The Sales Engagement Podcast
The Sales Engagement Podcast

Episode · 3 months ago

A Leadership Style That Stems from Humility


When your job causes you to despair, you recognize that you have no choice but to find a new and creative solution working for yourself. Entrepreneurship sparks parts of your creativity and work ethic that you probably didn’t know you had.

In this episode, I interview Jarron Vosburg , Vice President of Sales at JumpCrew , about how he seized his own destiny and sought a role where he could control his influence.

Jarron talked with me about:

- Leading with humility

- Combining his what he loved into a new business

- Taking six weeks to close his first deal at JumpCrew

- Why you’ve got to just shoot your shot

For more engaging sales conversations, subscribe to The Sales Engagement Podcast on Apple Podcasts , on Spotify , or on our website .

Listening on a desktop & can’t see the links? Just search for Sales Engagement

in your favorite podcast player.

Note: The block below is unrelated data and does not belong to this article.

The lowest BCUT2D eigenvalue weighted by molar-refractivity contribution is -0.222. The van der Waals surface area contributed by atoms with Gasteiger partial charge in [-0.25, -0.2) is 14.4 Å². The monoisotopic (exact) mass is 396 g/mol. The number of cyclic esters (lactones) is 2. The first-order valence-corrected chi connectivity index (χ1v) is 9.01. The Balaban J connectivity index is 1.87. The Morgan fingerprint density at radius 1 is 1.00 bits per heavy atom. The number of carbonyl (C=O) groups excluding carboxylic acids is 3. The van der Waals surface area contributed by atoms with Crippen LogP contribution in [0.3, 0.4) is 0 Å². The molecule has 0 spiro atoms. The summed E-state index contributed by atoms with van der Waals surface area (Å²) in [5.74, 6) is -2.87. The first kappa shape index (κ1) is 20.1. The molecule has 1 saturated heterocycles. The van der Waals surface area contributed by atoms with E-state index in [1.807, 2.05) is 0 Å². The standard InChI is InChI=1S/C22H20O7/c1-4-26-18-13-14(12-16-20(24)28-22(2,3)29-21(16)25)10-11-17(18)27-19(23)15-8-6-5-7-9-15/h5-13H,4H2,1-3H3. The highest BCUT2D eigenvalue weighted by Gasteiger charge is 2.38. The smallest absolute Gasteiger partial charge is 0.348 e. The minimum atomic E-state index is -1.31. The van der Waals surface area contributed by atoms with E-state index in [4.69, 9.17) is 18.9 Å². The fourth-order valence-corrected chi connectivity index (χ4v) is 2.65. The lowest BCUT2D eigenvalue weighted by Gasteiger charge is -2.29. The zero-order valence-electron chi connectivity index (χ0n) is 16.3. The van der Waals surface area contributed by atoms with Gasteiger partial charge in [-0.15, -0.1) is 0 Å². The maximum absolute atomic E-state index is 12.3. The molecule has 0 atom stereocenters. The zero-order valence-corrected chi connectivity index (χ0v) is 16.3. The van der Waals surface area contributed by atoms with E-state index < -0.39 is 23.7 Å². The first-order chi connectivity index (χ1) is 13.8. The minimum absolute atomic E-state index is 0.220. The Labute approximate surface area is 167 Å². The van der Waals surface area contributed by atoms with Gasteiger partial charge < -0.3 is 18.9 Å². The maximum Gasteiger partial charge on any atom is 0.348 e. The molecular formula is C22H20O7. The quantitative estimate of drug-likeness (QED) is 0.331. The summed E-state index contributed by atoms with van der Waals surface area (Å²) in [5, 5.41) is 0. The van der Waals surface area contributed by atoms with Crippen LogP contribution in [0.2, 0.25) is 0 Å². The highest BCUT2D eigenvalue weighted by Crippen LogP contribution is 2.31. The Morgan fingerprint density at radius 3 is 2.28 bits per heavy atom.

Welcome to the sales engagement, apodcast, this podcast is brought you by outreach, the leading sales engagementplatform and they just launched out reach on our reach. The place to learnhow out reach well does not reach learn how the team follows up with every leadin record time after virtual events and turns them into revenue. You can alsosee how out retines account based plays, manages reps and so much more usingtheir own sales engagement platform. Everything is backed by data pulledfrom out reach processes and customer base when you're done you'll be able todo it as good as they do had to outreach on io on out reach to see whatthey have going on now, let's get into the day's episode hello and welcome back everyone to thesales engagement podcast. Thank you for hanging out with us. For me, it's aFriday, so you're gonna have some Friday energy right now. I don't knowwhen you're you're listening to this, but can have some bride energy in this.In this episode, thanks for lending US, your your drum for the next thirtyminutes, or so it's gonna be a fun one. I joined by Jaron Vosborg Jaren.Welcome to the show man say: Thanks, got O Happy to be here, sid to have youand so jarente the VP of sales over at jump crew. We briefly met each otherwhen I was in Nashville for your your conference, I guess to two years agowould have been now, which is a really cool conference. I hope it comes back.It was kind of I can say I would say the most fun I've had in a conference,because I confuse the music into it. It was really well done. Are you bring itbring it back? I sure hope so, man, you know jump con was, in our opinion, ahuge success and we were thrilled to have you there. Unfortunately, it wasat the tail end of two thousand and nineteen, and we all know what happenednext year, so it got sidelined in in two thousand and twenty, but we had ablast. I think it's at a really high standard for what we're capable of andcertain my hope is not opportunity to do it again in the near future. I loveit well I'll, be there when it when it happens again, all right man, I alwayslike to start, but just a little bit about your story and we're going tounpack it and kind of the different stages of your your career, becauseyou've kind of done it all. You know. Arguably, the listeners here areprobably aspiring to be a VP one day. If they're not already, you know onthat path, so I'm excited to break down exactly kind of how you did it. Butwhat's the coals notes version man? What's the superhero the story ofDarren? I appreciate it that the Superhero car-probably nothing super about it, but I'll do my best to summarize I'mactually originally from a small town in East Tennessee called Oakridge abouttwenty sand people that live there, it's actually the secret city, which iswhere the Manhattan project took place. So I grew up really small town breakchildhood there. But when I turned...